Allegations of domestic violence are taken seriously -- and for good reason. According to the National Coalition of Domestic Violence, more than 1 million women are victims of physical assault by an intimate partner every year. And while it doesn't get as much attention, men can be domestic abuse victims too.
At the other end of the victim spectrum are those who are wrongly accused of committing acts of domestic violence. For such individuals, a strong domestic violence defense is essential in protecting their reputations -- and their freedom.
For defendants who feel they've been wrongly charged, here are five potential defenses to domestic violence:
- Wrong suspect. If a defendant claims someone else was responsible for the abuse, there are a number of ways to establish the accused's innocence. This may include presenting evidence as to whether the defendant was near the scene of the alleged incident and whether he or she had a reliable alibi.
- Deliberately false allegations. Some individuals make false allegations of abuse against partners out of spite. This is known to happen in child custody cases and divorce cases. To stave off a conviction stemming from false allegations, defense attorneys typically search for inconsistencies in the accuser's story by comparing it to police records and witness accounts.
- Self-defense. In many domestic violence cases, defendants claim they acted in self-defense or to protect their children. A claim of self defense may work if the defendant reasonably perceived an imminent threat, had a proportional response, and was not the initial aggressor.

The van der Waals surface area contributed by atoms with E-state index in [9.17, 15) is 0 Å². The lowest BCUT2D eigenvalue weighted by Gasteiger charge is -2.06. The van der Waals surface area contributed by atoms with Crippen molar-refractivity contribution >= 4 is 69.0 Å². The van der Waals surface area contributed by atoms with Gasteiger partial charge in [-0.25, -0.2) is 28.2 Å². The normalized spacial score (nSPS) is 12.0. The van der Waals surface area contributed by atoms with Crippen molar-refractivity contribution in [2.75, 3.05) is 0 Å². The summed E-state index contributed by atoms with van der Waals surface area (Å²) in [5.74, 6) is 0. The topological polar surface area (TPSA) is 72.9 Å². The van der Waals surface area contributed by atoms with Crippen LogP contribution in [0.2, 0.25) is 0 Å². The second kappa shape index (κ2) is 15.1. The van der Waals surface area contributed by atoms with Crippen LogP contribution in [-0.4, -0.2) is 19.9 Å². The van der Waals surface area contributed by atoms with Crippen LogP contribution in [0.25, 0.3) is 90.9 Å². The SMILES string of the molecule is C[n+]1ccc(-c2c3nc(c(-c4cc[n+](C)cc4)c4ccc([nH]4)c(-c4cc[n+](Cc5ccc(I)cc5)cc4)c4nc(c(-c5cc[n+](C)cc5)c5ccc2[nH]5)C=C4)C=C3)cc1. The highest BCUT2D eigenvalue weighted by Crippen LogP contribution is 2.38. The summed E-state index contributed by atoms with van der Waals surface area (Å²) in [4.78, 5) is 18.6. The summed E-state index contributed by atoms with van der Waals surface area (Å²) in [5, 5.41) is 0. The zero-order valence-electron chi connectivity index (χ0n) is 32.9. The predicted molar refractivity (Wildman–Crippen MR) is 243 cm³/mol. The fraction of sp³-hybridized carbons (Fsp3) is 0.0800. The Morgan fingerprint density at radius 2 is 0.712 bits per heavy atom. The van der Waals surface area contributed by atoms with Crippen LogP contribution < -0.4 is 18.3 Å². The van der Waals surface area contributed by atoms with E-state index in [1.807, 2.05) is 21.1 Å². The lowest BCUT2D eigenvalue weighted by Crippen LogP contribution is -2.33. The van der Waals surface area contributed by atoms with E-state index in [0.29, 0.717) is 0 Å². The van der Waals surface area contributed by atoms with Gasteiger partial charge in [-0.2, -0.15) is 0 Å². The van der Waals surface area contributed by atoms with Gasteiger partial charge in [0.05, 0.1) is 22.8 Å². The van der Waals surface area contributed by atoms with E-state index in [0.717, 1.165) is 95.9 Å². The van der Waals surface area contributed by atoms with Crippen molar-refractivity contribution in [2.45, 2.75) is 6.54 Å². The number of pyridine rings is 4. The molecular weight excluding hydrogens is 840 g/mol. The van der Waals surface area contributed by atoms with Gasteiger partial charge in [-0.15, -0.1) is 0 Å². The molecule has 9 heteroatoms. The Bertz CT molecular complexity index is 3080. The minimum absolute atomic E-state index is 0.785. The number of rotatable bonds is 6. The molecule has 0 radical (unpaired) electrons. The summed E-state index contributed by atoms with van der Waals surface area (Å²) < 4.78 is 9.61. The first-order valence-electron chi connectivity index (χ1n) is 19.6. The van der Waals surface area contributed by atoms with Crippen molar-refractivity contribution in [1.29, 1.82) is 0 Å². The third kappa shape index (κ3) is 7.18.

- Consent. It's rare, but if an individual has consented voluntarily to a particular act, then that same consent may function as a defense against a domestic violence charge.
- Lack of proof. A defendant's strongest defense is often the legal strategy of poking holes in the other side's arguments. A defendant cannot be convicted when the prosecutor fails to meet the requisite burden of proof.
The beauty of our legal system is that it aims to protect both domestic violence victims as well as those who are wrongly accused. To learn more about the legal defenses available to you as a domestic violence defendant, you may want to speak with an experienced criminal defense lawyer in your area.
- State Domestic Violence Laws (FindLaw)
- Domestic Violence: Getting a 'Permanent' Restraining Order (FindLaw's Law and Daily Life)
- Domestic Violence Trials: 5 Tips for Victims (FindLaw's Law and Daily Life)
- Domestic Violence Awareness Month: Getting a TRO (FindLaw's Law and Daily Life)